Much of the ‘back of the house' organizing that has made the current rebellion and political moment possible goes unseen. So often images of protestors in the streets capture our collective attention and imagination.
People often think that protests and marches define organizing.
However, so much of what Black organizers do involves more mundane and less sexy work like: mutual aid, transformative justice, fundraising for bail, working to fight evictions, healing and carework. This work helps lay the groundwork for getting people to imagine the abolition of policing and other violent systems in order to build support networks (and worlds) that don’t rely on the logics of anti-Blackness.
This behind the scenes work is also gendered, racialized and classed labor that many Black queer, trans, non-binary and disabled femmes perform.
Why is this organizing work important? How is it beautiful/artful? How do we elevate/celebrate it? How do we invite people into this beautiful work?
Mary Hooks is the co-director of Southerners on New Ground (SONG). SONG is a political home for LGBTQ liberation across all lines of race, class, abilities, age, culture, gender, and sexuality in the South. We build, sustain, and connect a southern regional base of LGBTQ people in order to transform the region through strategic projects and campaigns developed in response to the current conditions in our communities. SONG builds this movement through leadership development, coalition and alliance building, intersectional analysis, and organizing. Mary’s commitment to Black liberation, which encompasses the liberation of LGBTQ folks, is rooted in her experiences growing up under the impacts of the War on Drugs. Her people are migrants of the Great Migration, factory workers, church folks, Black women, hustlers and addicts, dykes, studs, femmes, queens and all people fighting for the liberation of oppressed people.
Monica Simpson is the Executive Director of SisterSong, the National Women of Color Reproductive Justice Collective. She uses an interdisciplinary approach to activism by calling her artistic and healing practices into the implementation of SisterSong’s mission. Based in the historic West End in Atlanta, GA and founded in 1997, SisterSong amplifies and strengthens the collective voices of Indigenous women and women of color and ensures reproductive justice through securing human rights. SisterSong’s headquarters is known as the “MotherHouse” and is a national organizing center for feminists of color.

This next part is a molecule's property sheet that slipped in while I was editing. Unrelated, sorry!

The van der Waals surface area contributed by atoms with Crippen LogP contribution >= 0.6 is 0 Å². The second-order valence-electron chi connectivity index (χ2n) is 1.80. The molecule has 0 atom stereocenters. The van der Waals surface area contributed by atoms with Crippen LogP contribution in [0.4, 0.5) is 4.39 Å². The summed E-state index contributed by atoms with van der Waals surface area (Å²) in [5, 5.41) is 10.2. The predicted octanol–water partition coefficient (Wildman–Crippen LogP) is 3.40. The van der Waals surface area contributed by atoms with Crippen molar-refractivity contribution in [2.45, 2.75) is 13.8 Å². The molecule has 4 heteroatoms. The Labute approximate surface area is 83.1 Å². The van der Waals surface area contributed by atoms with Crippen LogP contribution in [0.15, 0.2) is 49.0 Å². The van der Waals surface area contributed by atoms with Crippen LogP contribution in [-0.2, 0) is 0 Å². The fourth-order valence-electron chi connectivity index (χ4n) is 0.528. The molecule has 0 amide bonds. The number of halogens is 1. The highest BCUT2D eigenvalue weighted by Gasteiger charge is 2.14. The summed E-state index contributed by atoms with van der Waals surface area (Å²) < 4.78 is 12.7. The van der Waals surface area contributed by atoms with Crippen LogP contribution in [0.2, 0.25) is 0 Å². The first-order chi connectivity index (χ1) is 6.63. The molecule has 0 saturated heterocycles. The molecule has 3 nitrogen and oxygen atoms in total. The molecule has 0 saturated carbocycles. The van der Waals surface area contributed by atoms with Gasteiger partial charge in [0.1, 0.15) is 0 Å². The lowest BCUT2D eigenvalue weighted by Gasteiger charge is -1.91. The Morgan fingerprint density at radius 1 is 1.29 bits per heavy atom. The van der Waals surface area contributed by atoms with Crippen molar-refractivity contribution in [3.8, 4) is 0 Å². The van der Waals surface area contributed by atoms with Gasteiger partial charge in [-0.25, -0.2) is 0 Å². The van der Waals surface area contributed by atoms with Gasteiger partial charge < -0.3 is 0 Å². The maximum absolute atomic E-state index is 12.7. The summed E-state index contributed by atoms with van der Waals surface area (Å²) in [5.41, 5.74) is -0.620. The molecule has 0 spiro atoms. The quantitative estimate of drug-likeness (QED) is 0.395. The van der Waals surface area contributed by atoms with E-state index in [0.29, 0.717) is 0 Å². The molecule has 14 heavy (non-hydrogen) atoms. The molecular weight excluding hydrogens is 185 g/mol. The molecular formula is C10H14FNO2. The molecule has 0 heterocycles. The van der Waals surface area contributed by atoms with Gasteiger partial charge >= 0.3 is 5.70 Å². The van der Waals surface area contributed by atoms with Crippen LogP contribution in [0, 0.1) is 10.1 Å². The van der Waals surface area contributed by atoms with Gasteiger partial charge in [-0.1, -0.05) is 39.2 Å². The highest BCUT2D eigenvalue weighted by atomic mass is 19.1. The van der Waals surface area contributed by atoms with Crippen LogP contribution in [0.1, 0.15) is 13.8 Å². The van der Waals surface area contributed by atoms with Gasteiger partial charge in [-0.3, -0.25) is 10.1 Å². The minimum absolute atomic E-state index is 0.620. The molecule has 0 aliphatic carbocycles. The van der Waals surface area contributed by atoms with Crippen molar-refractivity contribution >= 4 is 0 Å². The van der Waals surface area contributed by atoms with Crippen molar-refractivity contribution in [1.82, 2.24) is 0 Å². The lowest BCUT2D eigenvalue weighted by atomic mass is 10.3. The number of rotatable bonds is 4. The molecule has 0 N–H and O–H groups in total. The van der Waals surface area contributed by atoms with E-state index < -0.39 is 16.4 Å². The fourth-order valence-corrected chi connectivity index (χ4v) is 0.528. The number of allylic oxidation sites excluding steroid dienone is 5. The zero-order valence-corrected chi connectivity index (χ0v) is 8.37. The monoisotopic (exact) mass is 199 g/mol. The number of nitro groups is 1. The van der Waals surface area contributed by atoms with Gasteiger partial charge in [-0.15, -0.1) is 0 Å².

Toni-Michelle Williams is an auto-theorist, performance artist, and executive director of Solutions Not Punishment Collaborative (SNAPCO). As a native of Atlanta, Georgia, she is a celebrated community organizer in prison abolition/prison reform issues. She was instrumental in the campaign to calling for the Closure the Atlanta City Detention Center (ACDC), marijuana decriminalization, sex worker rights & protections, and ending the criminalization Black transgender and queer people in Atlanta. In addition, she is regarded for her innovation in framework development for Black transgender feminism and peer-led- community-based leadership development for Black transgender women. In 2019, William’s served as a member of Atlanta Mayor Keisha Lance Bottoms' Taskforce to Repurpose ACDC and currently serves on Atlanta’s Police Use of Force Taskforce. Williams is a 2019 OUT100 Magazine Honoree, She is adorned for her infectious smile, golden personality and undeniable light.
Tiffany Lethabo King is an associate professor of Women’s, Gender and Sexuality Studies at Georgia State University. She is the author of The Black Shoals: Offshore Formations of Black and Native Studies (Duke University Press, 2019) and a co-editor of the book Otherwise Worlds: Against Settler Colonialism and Anti-Black Racism (Duke University Press, 2020).